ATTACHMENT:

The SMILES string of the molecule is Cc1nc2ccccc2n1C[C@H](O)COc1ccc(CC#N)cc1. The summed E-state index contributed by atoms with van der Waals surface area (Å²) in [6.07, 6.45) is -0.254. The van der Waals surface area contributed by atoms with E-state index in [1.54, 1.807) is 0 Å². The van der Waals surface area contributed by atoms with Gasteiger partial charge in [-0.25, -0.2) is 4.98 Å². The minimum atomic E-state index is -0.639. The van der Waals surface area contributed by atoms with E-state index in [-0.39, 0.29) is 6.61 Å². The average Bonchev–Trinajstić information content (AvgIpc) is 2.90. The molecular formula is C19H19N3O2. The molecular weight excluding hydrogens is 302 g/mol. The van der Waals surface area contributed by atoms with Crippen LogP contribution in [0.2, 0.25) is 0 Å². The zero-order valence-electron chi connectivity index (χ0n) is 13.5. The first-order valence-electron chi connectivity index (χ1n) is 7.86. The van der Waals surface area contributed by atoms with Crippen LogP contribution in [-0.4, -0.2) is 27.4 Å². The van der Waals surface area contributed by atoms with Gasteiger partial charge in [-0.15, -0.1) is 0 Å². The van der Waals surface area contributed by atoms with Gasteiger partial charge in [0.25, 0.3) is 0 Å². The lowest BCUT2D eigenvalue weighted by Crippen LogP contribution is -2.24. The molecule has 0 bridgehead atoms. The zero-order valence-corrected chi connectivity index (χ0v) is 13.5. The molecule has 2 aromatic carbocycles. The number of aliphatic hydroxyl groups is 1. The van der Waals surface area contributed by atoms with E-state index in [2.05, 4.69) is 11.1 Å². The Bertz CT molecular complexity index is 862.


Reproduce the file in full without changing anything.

The SMILES string of the molecule is Cc1nc2ccccc2n1C[C@H](O)COc1ccc(CC#N)cc1. The summed E-state index contributed by atoms with van der Waals surface area (Å²) in [6.07, 6.45) is -0.254. The van der Waals surface area contributed by atoms with E-state index in [1.54, 1.807) is 0 Å². The van der Waals surface area contributed by atoms with Gasteiger partial charge in [-0.25, -0.2) is 4.98 Å². The minimum atomic E-state index is -0.639. The van der Waals surface area contributed by atoms with E-state index in [-0.39, 0.29) is 6.61 Å². The average Bonchev–Trinajstić information content (AvgIpc) is 2.90. The molecular formula is C19H19N3O2. The molecular weight excluding hydrogens is 302 g/mol. The van der Waals surface area contributed by atoms with Crippen LogP contribution in [0.2, 0.25) is 0 Å². The zero-order valence-electron chi connectivity index (χ0n) is 13.5. The first-order valence-electron chi connectivity index (χ1n) is 7.86. The van der Waals surface area contributed by atoms with Crippen LogP contribution in [-0.4, -0.2) is 27.4 Å². The van der Waals surface area contributed by atoms with Gasteiger partial charge in [-0.15, -0.1) is 0 Å². The van der Waals surface area contributed by atoms with Gasteiger partial charge in [0.25, 0.3) is 0 Å². The lowest BCUT2D eigenvalue weighted by Crippen LogP contribution is -2.24. The molecule has 0 bridgehead atoms. The zero-order valence-corrected chi connectivity index (χ0v) is 13.5. The molecule has 2 aromatic carbocycles. The number of aliphatic hydroxyl groups is 1. The van der Waals surface area contributed by atoms with E-state index in [2.05, 4.69) is 11.1 Å². The Bertz CT molecular complexity index is 862.